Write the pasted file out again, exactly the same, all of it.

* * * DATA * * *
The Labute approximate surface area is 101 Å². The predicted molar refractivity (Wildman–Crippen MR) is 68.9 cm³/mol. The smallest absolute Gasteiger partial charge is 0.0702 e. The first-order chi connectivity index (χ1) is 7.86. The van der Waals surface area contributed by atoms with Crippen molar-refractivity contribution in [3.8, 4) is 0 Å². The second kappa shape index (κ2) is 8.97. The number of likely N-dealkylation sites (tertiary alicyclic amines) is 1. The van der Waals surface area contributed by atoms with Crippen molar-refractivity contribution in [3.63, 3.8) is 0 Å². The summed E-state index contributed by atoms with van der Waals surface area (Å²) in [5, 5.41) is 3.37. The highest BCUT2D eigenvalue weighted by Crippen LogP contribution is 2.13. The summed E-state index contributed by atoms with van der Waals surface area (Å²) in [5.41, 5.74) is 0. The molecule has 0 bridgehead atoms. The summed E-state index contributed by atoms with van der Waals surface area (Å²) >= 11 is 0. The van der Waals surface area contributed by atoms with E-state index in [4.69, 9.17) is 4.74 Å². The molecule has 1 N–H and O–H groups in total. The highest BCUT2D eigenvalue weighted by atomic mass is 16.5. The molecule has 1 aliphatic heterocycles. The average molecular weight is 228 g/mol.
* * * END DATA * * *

The Labute approximate surface area is 101 Å². The predicted molar refractivity (Wildman–Crippen MR) is 68.9 cm³/mol. The smallest absolute Gasteiger partial charge is 0.0702 e. The first-order chi connectivity index (χ1) is 7.86. The van der Waals surface area contributed by atoms with Crippen molar-refractivity contribution in [3.8, 4) is 0 Å². The second kappa shape index (κ2) is 8.97. The number of likely N-dealkylation sites (tertiary alicyclic amines) is 1. The van der Waals surface area contributed by atoms with Crippen molar-refractivity contribution in [3.63, 3.8) is 0 Å². The summed E-state index contributed by atoms with van der Waals surface area (Å²) in [5, 5.41) is 3.37. The highest BCUT2D eigenvalue weighted by Crippen LogP contribution is 2.13. The summed E-state index contributed by atoms with van der Waals surface area (Å²) in [5.41, 5.74) is 0. The molecule has 0 bridgehead atoms. The summed E-state index contributed by atoms with van der Waals surface area (Å²) >= 11 is 0. The van der Waals surface area contributed by atoms with E-state index in [4.69, 9.17) is 4.74 Å². The molecule has 1 N–H and O–H groups in total. The highest BCUT2D eigenvalue weighted by atomic mass is 16.5. The molecule has 1 aliphatic heterocycles. The average molecular weight is 228 g/mol.